The yakuza is arguably one of the most famous and largest mafias in the world. As this Japanese underworld is also surrounded by a number of myths and legends, we decided to compile a list of odd and probably unknown facts about the yakuza.
1. The yakuza originated with two separate groups of outcasts
The first of those groups were the tekiya, wandering peddlers who traveled from village to village, selling low-quality goods at festivals and markets.The second group that gave rise to the yakuza was the bakuto, or gamblers.
2. The Godfather
The man who brought peace to the warring factions and unified the yakuza was the group’s first 20th-century godfather, Yoshio Kodama. After his involvement in a number of scandals including the Lockheed Scandal, Kodama was the target of an assassination attempt by film actor Mitsuyasu Maeno, who tried to fly a plane into Kodama’s house kamikaze style but the attempt failed.
3. Political activists
After the Great Depression took hold globally in 1930, Japanese militarists that opposed democracy and Western liberalism created secret organizations that trained its members in warfare, languages, assassinations, blackmail. The ultranationalism terror that resulted, murdered two prime ministers and two finance ministers and attacked several politicians and industrialists. The Yakuza supplied these groups with muscle and manpower and training. This type of yakuza became known as unyoke (political right).
4. Hundreds of thousands
After World War II, the number of yakuza members increased to about 184,000 (the highest number ever recorded). American troops who occupied Japan after the war saw the yakuza as the biggest threat against their forces.
Katana, the traditional Japanese sword originally used by samurais, still plays an important role in yakuza. A number of people including some prominent politicians and businessmen have been killed with the sword by yakuza. In 1994, for example, Fujifilm vice president Juntaro Suzuki was murdered with katana after he refused to pay bribes.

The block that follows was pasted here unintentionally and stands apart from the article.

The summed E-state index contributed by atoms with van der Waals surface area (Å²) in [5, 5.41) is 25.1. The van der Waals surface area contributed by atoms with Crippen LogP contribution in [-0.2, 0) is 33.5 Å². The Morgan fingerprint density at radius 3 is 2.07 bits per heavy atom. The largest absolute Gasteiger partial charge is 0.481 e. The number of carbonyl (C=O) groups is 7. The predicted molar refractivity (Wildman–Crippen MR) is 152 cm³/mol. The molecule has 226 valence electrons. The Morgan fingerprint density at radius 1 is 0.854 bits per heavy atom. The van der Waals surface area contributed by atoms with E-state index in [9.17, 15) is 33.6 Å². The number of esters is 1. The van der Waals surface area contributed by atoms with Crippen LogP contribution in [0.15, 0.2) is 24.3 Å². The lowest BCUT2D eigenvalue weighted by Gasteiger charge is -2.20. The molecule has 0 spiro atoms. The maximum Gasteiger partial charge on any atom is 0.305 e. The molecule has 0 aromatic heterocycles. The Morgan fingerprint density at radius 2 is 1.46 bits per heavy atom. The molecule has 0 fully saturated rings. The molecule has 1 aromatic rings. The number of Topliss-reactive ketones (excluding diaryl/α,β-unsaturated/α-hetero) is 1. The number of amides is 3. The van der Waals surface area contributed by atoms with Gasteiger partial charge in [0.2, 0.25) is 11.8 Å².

Yakuza members are notorious for their full-body tattoos. These tattoos, known as ”Irezumi” in Japan, are still often “hand-poked”, that is, the ink is inserted beneath the skin using non-electrical, hand-made and handheld tools with needles of sharpened bamboo or steel. The procedure is very expensive, painful, and can take years to complete.
7. Cutting fingers as an apology
Under yakuza tradition yubitsume is when you cut off a joint of one of your fingers and send it to the Kumicho. This is done as an apology for disobedience. It can be done to atone for a wrongdoing but can also be done to spare one of your “children”. When you have done something that your Kumicho dislikes you take a sharp item, cut off a fingertip, wrap it in paper and send it to the Kumicho and beg for his forgiveness.
8. Few women
The yakuza is populated almost entirely by men, and there are very few women involved who are called “nee-san” (older sister). When the 3rd Yamaguchi-Gumi boss (Kazuo Taoka) died in the early 1980s, his wife (Fumiko) took over as boss of Yamaguchi-gumi, albeit for a short time.
9. Civic duty
When the Japanese tsunami hit in 2011, the yakuza were among the first to head to the affected areas with aid. This is not without precedent, in 1995 when an earthquake hit Kobe, Japan’s fifth-largest city, the yakuza used scooters, boats, and a helicopter to deliver supplies around the clogged streets.